II. The Treatment of Bilingual Children in the German and American Educational Systems

In the following three sections of this paper, I will be focusing only on certain languages spoken by bilinguals in the U.S. and Germany, although I am aware of the fact that both cultures are much more diverse in reality and that there might be more nuances to the debate than those that I have portrayed here. For the United States, I am concerned with children and young adults who have Spanish as their L1 (regardless of whether they were born in the country or not), given the fact that it is one of the largest immigrant groups and shows high numbers of Spanish/English bilinguals. Because of the demographic situation in Germany, I have not reduced my studies to bilinguals speaking one and the same L1 with German as an L2, but rather refer to the bilingual society as a whole. Nevertheless, the notion of “elite bilingualism” which I will address shortly, is far more pronounced in Germany than in the U.S., which is why a distinction between languages that are spoken by “immigrant bilinguals” or by “elite bilinguals” will be necessary at that point. Referring to these concepts, I will start by looking at the status of bilingualism in both American and German society, which will then be narrowed down to the perception of bilingualism in schools and its treatment. Again, there are differences among the two countries that are significantly connected with society’s perception of bilingualism. Finally, I have asked myself the question of how bilingual children fare in school, and whether there are instances where knowing two languages (often on different proficiency levels) come either as a help or a hindrance in these students’ school career. At this point, I am especially interested in the influence bilingualism has on the teaching of the L2 (German in Germany, English in the U.S.) and additional, formally instructed foreign languages.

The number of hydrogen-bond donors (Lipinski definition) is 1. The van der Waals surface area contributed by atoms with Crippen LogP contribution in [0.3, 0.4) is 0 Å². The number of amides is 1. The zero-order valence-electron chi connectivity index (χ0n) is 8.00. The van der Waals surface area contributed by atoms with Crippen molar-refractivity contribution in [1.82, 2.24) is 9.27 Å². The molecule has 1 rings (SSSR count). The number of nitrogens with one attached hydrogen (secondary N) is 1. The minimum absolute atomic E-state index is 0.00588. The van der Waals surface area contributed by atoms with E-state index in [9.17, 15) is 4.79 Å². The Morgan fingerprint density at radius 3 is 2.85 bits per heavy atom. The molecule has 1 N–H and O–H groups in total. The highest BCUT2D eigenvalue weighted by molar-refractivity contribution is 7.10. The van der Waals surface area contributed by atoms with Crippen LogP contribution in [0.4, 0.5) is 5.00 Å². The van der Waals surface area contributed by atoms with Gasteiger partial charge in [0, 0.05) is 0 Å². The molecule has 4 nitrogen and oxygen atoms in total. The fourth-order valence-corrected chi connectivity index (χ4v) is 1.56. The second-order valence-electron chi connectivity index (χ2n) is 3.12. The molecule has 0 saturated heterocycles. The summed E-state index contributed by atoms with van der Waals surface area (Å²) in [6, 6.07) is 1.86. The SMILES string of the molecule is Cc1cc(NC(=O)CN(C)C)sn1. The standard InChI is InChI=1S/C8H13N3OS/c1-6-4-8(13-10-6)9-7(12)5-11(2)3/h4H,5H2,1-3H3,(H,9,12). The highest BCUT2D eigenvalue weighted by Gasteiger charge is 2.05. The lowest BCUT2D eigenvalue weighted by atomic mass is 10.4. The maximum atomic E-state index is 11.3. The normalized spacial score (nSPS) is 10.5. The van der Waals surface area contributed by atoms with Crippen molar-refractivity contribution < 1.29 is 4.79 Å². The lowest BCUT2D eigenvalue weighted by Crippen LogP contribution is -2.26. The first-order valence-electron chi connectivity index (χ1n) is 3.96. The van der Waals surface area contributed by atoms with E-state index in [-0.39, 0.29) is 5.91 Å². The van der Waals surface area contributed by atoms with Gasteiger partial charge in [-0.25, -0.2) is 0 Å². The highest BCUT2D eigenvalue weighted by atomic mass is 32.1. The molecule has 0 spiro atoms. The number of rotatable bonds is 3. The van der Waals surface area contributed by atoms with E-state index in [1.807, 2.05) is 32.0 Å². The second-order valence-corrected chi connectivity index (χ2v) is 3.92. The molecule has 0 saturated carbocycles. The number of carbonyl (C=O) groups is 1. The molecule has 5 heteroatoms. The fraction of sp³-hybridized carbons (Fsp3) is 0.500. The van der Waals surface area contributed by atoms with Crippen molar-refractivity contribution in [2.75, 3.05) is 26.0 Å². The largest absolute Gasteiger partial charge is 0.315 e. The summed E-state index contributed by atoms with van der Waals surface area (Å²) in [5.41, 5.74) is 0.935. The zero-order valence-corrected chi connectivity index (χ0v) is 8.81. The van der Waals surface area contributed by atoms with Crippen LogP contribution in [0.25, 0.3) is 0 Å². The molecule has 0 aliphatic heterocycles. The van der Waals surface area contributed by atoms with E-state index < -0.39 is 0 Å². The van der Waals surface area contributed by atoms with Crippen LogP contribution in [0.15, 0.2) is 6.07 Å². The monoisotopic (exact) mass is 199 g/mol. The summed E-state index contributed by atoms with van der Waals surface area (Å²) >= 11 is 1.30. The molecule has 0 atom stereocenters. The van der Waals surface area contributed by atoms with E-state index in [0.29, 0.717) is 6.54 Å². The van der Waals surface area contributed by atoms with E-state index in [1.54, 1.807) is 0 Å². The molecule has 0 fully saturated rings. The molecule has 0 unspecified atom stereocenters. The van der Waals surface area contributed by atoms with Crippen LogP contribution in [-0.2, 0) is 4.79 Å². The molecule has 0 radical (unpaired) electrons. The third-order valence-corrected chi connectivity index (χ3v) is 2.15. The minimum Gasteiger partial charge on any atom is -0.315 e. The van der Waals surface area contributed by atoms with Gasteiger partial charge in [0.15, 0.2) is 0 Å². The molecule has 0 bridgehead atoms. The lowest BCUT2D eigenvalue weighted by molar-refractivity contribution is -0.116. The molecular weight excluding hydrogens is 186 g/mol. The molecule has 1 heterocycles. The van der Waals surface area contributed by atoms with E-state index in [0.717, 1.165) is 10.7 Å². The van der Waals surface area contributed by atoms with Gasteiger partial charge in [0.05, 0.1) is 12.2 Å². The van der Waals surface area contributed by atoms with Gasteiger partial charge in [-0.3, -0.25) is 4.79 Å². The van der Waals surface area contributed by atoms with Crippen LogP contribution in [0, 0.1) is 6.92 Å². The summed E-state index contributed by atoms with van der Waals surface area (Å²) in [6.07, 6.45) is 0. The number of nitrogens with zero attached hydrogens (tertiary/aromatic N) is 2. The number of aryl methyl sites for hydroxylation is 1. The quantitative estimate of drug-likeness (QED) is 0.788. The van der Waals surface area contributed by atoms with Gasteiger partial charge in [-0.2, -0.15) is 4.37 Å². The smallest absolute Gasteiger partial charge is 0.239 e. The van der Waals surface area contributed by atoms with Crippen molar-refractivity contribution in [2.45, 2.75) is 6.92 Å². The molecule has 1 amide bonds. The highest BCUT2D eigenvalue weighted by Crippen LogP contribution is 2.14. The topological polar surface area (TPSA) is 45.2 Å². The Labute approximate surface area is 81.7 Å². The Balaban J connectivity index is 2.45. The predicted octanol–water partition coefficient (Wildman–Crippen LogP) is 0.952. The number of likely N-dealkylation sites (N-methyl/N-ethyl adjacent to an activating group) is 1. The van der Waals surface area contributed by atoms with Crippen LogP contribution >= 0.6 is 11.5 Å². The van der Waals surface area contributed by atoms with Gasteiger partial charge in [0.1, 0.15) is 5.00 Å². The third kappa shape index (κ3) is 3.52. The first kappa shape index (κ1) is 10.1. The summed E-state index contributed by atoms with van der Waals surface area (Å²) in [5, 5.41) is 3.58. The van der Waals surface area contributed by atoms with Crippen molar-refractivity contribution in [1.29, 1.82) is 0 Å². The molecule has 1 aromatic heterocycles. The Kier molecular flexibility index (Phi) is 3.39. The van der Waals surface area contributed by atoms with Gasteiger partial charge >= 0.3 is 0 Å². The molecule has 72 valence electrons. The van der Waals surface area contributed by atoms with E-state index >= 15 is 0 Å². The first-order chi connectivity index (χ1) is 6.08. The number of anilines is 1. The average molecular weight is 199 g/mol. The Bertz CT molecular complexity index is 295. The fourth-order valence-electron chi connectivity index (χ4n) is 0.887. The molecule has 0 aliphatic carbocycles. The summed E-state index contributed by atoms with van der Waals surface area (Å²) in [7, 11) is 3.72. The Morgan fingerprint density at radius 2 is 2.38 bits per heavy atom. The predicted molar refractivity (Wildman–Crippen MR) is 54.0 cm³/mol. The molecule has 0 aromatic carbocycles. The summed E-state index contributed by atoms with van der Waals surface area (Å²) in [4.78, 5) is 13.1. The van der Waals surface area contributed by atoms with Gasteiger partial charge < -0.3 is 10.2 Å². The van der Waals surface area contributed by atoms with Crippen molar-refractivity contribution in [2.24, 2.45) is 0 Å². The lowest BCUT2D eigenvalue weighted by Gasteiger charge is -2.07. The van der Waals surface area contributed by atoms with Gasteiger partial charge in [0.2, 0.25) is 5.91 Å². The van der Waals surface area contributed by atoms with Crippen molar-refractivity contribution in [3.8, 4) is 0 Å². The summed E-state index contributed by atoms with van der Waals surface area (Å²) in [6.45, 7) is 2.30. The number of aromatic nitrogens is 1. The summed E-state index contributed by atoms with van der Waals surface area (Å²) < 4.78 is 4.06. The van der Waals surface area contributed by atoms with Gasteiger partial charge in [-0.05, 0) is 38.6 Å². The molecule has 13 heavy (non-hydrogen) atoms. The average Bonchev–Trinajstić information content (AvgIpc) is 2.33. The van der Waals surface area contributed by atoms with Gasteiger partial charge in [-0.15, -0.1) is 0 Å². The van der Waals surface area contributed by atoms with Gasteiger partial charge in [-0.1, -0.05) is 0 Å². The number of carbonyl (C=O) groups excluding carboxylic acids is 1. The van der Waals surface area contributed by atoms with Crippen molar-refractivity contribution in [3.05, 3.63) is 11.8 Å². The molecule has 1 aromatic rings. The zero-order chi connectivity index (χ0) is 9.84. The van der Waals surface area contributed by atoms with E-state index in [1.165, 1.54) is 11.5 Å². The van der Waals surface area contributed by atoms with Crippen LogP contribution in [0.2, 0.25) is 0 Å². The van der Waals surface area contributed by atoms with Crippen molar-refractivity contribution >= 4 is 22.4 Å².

Bilingualism in Society

According to information provided by the US Census Bureau in 2011 (following the 2010 census), about 50.0 million people in the United States are of Hispanic origin, which makes up about 16 per cent of the whole population and therefore the largest group aside from ‘white’ Americans. Since the Census Bureau does not keep specific records about bilinguals, I have looked at the Hispanic population of a certain age group, i.e. children and young adults that have most likely received both English and Spanish input and that would, theoretically, be able to participate in bilingual programs or visit bilingual schools. In result, there are 13.6 million people of Hispanic origin between the ages of 5 and 19 (which approximately overlaps with the ages during which children young adults are schooled), making up about 27 per cent of the Hispanic population3. The German “Statistisches Bundesamt” (Federal Office for Statistics) provides us with information from the year 2011, saying that about 16.0 million people in Germany, about 19.5 per cent of the population, have a “migration background”. Of those people, 3.4 million are between the ages of 5 and 20 (about 21.2 per cent)4. Although I do not focus on a specific linguistic background of those children and young adults in Germany, it is worth mentioning that most of them (or at least one of their parents) originate from Turkey (15.8%), Poland (8.3%), Russia (4.7%), Italy (4.7%), or Kazakhstan (4.6%)5.